Painting the Capitol Pink: The Breast Cancer Research Stamp and the Dangers of Congressional Cause Marketing

Breast cancer awareness campaigns—widespread, largescale efforts focusing on general “awareness” of the breast cancer, rather than the dissemination of information on detection and treatment—are common sights in the American public and private spheres.  From NFL players donning pink socks to crafters selling “I love boobies!” t-shirts online, breast cancer-branded events and products have become an essential marketing tool to reach women, signal corporate virtue in a palatable, nonaggressive manner.  Even the federal government is party to the trend: in 1998, the U.S. Congress authorized the sale of the Breast Cancer Research Stamp (BCRS) by the U.S. Postal Service to raise awareness and research funds for breast cancer.  The BCRS has been available ever since.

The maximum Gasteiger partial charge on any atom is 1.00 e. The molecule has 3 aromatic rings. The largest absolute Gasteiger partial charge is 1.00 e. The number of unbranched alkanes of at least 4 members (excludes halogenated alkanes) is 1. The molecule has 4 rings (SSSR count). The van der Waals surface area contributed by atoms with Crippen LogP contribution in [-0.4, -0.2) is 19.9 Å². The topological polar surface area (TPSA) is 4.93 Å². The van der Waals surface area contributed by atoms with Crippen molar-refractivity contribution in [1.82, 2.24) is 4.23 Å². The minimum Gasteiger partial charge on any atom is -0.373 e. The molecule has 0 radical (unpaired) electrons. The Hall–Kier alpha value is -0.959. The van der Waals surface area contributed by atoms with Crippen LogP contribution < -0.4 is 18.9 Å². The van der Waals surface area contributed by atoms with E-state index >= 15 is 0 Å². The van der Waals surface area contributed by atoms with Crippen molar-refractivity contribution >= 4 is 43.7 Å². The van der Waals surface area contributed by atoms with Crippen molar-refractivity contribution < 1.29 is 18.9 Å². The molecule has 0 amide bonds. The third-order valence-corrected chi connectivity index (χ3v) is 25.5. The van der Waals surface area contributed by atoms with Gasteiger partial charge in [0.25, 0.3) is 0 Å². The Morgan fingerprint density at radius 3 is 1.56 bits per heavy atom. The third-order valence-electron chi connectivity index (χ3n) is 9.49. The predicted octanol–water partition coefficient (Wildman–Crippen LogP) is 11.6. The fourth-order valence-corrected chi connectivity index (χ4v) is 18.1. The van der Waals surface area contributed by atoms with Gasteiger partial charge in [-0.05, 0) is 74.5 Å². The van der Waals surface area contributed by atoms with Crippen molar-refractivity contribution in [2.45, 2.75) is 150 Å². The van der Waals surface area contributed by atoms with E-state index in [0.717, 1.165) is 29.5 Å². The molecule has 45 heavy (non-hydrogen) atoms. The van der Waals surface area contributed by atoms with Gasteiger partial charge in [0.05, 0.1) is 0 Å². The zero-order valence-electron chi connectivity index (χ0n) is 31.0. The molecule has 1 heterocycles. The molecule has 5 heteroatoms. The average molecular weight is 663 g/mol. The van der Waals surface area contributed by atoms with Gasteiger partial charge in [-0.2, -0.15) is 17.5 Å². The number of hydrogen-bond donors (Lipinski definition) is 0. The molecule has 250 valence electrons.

This Article posits that the BCRS is more an attempt by the federal government to capitalize on the goodwill and consumer engagement generated by breast cancer awareness marketing in the private sector, and less a good-faith attempt to treat, cure, or prevent breast cancer among Americans.  The Article addresses three questions: (1) how does the BCRS reflect a private sector trend of embracing breast cancer cause marketing?; (2) why does Congress continually reauthorize the BCRS, even as other semipostal stamps lapse?; and (3) why has Congress chosen to raise money for breast cancer research through the BCRS?  In answering these questions, I argue that the true legislative motivations behind the BCRS are to generate goodwill amongst voters, promote small-government values, and align with breast cancer awareness causes without compromising other political positions.  I conclude that the BCRS exemplifies how Congress has eschewed expert opinion and instead adopted private sector marketing strategies when passing legislation.